Taiwan’s Statesman: Lee Teng-hui and Democracy in Asia

  • Published

Taiwan’s Statesman: Lee Teng-hui and Democracy in Asia by Richard C. Kagan. Naval Institute Press, 2014, 266 pp.

While the number of English-language biographies of Asian leaders is growing, they remain too few. This biography of Lee Teng-hui, the first directly elected president of Taiwan, by Richard C. Kagan, a self-avowed friend of Taiwan, is an important contribution to the study of Taiwan’s political development over the past 25 years. Kagan, a historian at Hamline University in Minnesota, is well positioned to write on this topic. His relationship to Taiwan dates from the mid 1960s when he attended the Stanford Center at National Taiwan University and befriended many of the intellectuals who are active in Taiwan’s politico-cultural life.

Lee Teng-hui occupied a unique position in the history of postwar Taiwan. A native Taiwanese who benefited from Japanese largesse in educating its subjects—Taiwan was a Japanese colony from 1895 to 1945—Lee was able to develop a cosmopolitan view of the world at a time when prospects for most Taiwanese were dim. Subsequently, he attended Cornell University to pursue doctoral studies in agricultural economics. Upon his return to Taiwan, he was quickly noticed by the nationalist party, Kuomintang (KMT), which allowed him to progress gradually into its higher ranks until Chiang Ching-kuo, the son of Chiang Kai-shek, made him his vice president, a radical move in this mainland China–dominated government.

Kagan’s distinct contribution is in highlighting the various influences on Lee’s worldview, including Zen, Christianity, and, perhaps most of all, Japanese culture. Christianity appears to be an underreported phenomenon in the lives of Taiwanese. In addition to Lee, both Chiang Kai-shek and Chiang Ching-kuo were Christians. While Christians are a relatively small minority, they often include prominent members of the community. Lee’s faith extended to providing sermons in the community throughout his life.

Still, Japanese culture appears to have overshadowed other influences in Lee’s heart, if not in his mind. His studies in Japan during the war put him in touch with Zen Buddhism as well as its prominent promoters, notably Nitobe Inazo (1862–1933) and D. T. Suzuki (1870–1966) through his readings. He credits them for shaping his antimilitarist views as well as the importance of maintaining one’s unique culture in a pluralist world. These ideas would later clash with Lee’s perceptions of Communist China’s aggressiveness toward Taiwan.

Kagan’s biography is less successful in explaining how these influences blended to shape Lee’s personality. How does Zen Buddhism cohabit with conservative Christianity? And how does one justify one’s love of Japanese culture in the eyes of compatriots who may have been victims—as many were—of Japanese colonialism?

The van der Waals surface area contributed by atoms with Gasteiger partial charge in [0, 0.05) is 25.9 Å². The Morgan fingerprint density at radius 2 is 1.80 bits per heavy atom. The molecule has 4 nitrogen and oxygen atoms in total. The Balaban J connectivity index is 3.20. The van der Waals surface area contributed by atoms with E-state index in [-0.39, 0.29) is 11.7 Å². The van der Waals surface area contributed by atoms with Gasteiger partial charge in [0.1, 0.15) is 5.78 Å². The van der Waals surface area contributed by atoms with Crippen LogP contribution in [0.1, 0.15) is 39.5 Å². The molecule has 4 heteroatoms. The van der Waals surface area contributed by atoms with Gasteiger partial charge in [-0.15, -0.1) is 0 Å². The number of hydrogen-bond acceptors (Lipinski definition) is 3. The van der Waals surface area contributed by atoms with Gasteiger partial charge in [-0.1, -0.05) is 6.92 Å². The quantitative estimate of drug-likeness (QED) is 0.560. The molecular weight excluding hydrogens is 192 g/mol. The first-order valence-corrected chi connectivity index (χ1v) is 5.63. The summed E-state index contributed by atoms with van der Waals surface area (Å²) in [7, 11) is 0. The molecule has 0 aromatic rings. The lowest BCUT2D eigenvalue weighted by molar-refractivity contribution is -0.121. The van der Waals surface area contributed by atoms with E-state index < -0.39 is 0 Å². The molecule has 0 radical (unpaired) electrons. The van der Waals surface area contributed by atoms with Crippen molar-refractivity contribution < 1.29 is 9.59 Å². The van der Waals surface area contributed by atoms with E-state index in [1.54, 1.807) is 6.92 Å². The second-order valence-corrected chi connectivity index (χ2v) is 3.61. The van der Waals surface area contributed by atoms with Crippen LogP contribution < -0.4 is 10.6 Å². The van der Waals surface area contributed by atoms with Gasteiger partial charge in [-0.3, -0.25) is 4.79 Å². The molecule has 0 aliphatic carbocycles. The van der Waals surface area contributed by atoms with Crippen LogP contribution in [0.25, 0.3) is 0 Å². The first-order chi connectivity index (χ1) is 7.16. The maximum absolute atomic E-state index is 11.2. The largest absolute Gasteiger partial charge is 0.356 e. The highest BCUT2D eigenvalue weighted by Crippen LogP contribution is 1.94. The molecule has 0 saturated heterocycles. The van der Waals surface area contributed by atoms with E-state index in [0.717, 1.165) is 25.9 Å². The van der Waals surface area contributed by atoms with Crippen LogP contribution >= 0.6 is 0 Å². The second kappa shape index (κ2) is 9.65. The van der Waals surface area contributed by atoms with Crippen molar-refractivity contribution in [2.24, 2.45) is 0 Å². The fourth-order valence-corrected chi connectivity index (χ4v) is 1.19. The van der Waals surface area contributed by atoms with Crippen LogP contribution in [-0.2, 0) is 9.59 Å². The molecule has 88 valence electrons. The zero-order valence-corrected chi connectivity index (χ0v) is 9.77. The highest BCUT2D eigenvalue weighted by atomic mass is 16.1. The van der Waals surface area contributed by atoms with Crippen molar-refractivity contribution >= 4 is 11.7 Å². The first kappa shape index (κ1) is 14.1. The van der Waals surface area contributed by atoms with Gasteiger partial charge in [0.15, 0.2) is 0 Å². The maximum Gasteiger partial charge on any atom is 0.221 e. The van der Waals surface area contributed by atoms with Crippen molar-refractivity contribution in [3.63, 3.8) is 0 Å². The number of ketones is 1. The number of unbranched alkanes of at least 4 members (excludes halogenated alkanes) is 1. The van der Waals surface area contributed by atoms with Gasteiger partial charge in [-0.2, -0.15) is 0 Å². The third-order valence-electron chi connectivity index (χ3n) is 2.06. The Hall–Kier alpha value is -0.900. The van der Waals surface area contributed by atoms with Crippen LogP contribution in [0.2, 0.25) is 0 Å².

Here is where Kagan’s case is least convincing. Readers may not be entirely convinced that Lee was a genuine Taiwanese nationalist. Neither are some of the other Taiwanese patriots, as reported by Kagan. Lee spent his early childhood under Japanese colonial rule and subsequently studied in Japan, thanks to a scholarship. His love of Japanese culture is not in question; he learned to speak and read Japanese fluently and had an extensive personal library of books in Japanese. Yet he developed a visceral dislike for the Chinese Communists as well as for the KMT nationalists. The 28 February 1947 massacre (when the Kuomintang army went on a rampage against the Taiwanese local elite) notwithstanding, was nationalist Chinese rule that much more ruthless? The answer is never fully articulated by Kagan. It seems the Japanese colonial government left a more positive impact on its protégé during his formative years than did the KMT government. Yet, the same KMT had enough trust in him to accept him into its ranks and let him occupy the highest office in the land. Was Lee so successful at hiding his true intentions that Chiang Ching-kuo never questioned his loyalty? If not, what were Chiang’s motives for grooming him? Kagan does not answer these questions.

As for Communist China, it was largely absent in Lee’s personal experience until he became vice president of the Republic of China on Taiwan. Kagan does mention that Lee toyed with Marxist thought during his studies in Japan and that he might have joined the local Communist Party. The evidence is inconclusive, and in any case, his interest did not last.

Kagan’s coverage of Lee’s presidency similarly leaves the reader in the dark as to how he managed to hide his inner feelings about the future of Taiwan in light of the KMT’s ambitions regarding recovery of the mainland. While Kagan provides many details of Lee’s personal life less well known to a Western audience, the effort did not extend to reconciling the apparent contradictions raised by his various beliefs and opinions. Nor are we taken through the internal debates Lee would have had to fight against a reluctant military and party dominated by the old mainland Chinese guard. Despite these inadequacies, Kagan’s contribution remains a positive and valuable one to the history of Taiwan’s march toward democracy.

Richard Desjardins

"The views expressed are those of the author(s) and do not reflect the official policy or position of the US government or the Department of Defense."